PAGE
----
An insight into the significance of the Customs (Administration of Rules of Origin under Trade Agreement) Rules, 2020
As part of its commercial, strategic and diplomatic endeavors over the decades, India has entered into various Preferential Trade Agreements (PTAs) and Free Trade Agreements (FTAs) with different countries and trade blocs. The countries/ trade blocs with which India has such trade agreements include ASEAN, Mercosur, Malaysia, South Korea, etc. As part of such PTAs and FTAs, India provides complete or partial exemptions from Customs duty on import of specified commodities from these countries.
Such concessional imports require adherence to certain conditions such as the fulfillment of the ‘Regional Value Content’ (RVC) or the ‘origin criteria.’ The origin criteria intend to ensure that the partial or full Customs duty exemption benefits are provided only for goods originating from countries/trade blocs with which India has entered into PTAs/FTAs.
In recent times, certain Indian manufacturers have raised apprehensions with the government that the Customs duty exemption benefits under these trade agreements are misused by some importers by claiming benefit in respect of goods which do not originate from the specified countries, thereby hampering domestic manufacturing as well as resulting in a disadvantage to non-FTA importers. In certain cases, even the Indian Customs authorities were seeking to deny Customs duty exemption benefits to importers by disputing the regional value content mentioned in the Certificate of Origin. However, such action on the part of the Customs authorities was struck down by the courts in several cases.
Introduction of CAROTAR
A need was felt for Indian Customs officials to have wider powers to deny Customs duty exemption benefits to importers in case of inadequate information. Therefore, Hon’ble Finance Minister, in her Budget speech on 1 February 2020, announced the insertion of Chapter VAA - Administration of Rules of Origin Under Trade Agreement, in the Customs Act, 1962. Thereafter, the Customs (Administration of Rules of Origin under Trade Agreement) Rules, 2020 [CAROTAR] were notified vide Notification No. 81/2020- Customs (N.T.) and made effective from 21 September 2020 for importers making claim of a preferential rate of duty under any trade agreement.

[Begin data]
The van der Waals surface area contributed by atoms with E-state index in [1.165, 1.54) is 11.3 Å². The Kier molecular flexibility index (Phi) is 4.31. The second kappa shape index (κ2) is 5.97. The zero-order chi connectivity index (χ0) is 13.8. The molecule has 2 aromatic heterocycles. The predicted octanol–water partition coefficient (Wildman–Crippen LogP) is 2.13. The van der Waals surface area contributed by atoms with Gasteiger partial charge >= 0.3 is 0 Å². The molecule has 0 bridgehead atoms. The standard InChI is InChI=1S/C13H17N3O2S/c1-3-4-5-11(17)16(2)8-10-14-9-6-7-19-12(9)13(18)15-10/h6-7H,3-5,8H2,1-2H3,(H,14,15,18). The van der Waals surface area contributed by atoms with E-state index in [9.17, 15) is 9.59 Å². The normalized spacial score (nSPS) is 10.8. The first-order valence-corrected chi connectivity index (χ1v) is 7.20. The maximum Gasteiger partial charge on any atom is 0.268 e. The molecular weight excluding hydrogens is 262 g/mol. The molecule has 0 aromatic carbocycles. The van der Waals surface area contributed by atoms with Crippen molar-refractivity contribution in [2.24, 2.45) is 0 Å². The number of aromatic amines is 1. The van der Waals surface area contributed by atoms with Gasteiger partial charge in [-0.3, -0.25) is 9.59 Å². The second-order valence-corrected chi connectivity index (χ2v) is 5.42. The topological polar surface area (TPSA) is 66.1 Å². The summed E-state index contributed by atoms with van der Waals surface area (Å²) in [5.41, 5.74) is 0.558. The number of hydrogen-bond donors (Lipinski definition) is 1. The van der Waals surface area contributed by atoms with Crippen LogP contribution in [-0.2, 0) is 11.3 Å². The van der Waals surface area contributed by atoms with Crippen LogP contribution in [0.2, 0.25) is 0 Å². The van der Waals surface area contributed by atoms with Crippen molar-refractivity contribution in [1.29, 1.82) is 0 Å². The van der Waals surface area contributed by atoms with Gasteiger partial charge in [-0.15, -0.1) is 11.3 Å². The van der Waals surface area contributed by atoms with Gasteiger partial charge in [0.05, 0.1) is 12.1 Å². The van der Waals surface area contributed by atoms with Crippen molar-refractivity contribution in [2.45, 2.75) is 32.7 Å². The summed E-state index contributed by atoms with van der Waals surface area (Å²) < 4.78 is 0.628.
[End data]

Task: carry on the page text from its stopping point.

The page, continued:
The CAROTAR are in addition to the Rules of Origin, which have been already notified under various PTAs/FTAs, and intend to provide further powers to the Customs officials to inquire into imports where they have a reason to believe that the origin criteria has not been met.
Responsibilities of the importer under CAROTAR
The CAROTAR casts additional responsibilities on the importer vis-a-vis the Origin Rules. A snapshot of these changes has been captured below:
It can be seen that the CAROTAR casts the responsibility on the importer to go beyond the COO and ‘exercise reasonable care’ that the imported goods qualify under the origin criteria under the respective trade agreement. As a result, the Indian Customs officials can ask the Indian importer to provide additional information in relation to the origin of the goods, and such importer cannot shed responsibility by simply submitting the COO.
Powers granted to Indian Customs authorities
The CAROTAR has granted additional powers to the Indian Customs authorities, which have been captured in the below graphic:
Thus, the CAROTAR grants significant powers to the Customs authorities by allowing them to ask the Indian importer to provide crucial information such as:
- The manufacturing process is undertaken in the country of origin;
- Originating criterion fulfilled by the manufacturing process – e.g., minimum regional value content, change in tariff classification, etc.;
- Following details of originating material/components used
in the production of imported goods:
- Whether manufactured by the producer of final goods?
- Whether procured locally from a third party?
- In the case of third party procurement, whether the producer has confirmation and documentary proof of origin?
- Certain additional details in relation to criteria applied to determine that import goods qualify as originating goods.
The government’s step to regulate the imports claiming preferential benefits will no doubt give a boost to Indian manufacturing by making the cost of the indigenous products competitive with the foreign imports. However, there are certain sectors where the domestic manufacturing capabilities may not be fully developed, and the importers would still rely on foreign suppliers to meet their demands. In such cases, the introduction of CAROTAR can result in various practical challenges, such as:
- Can Indian importers make their foreign suppliers understand the necessity to obtain the additional documentation/information?
- Will the foreign suppliers agree to provide sensitive data of their costing/local procurements etc., to the Indian importer to justify the originating criteria?
- Whether the Customs officers at the port have the expertise to understand the cost structure data of the foreign supplier? [Usually, such valuation aspects in case of related party imports are handled by the Special Valuation Branch]
- The term ‘reasonable care’ is subjective and can trigger avoidable litigation.
Therefore, the successful implementation of CAROTAR will require close monitoring by the Indian Government to ensure that genuine importers under various PTAs/FTAs are not burdened with cumbersome and onerous requirements by the jurisdictional Customs authorities.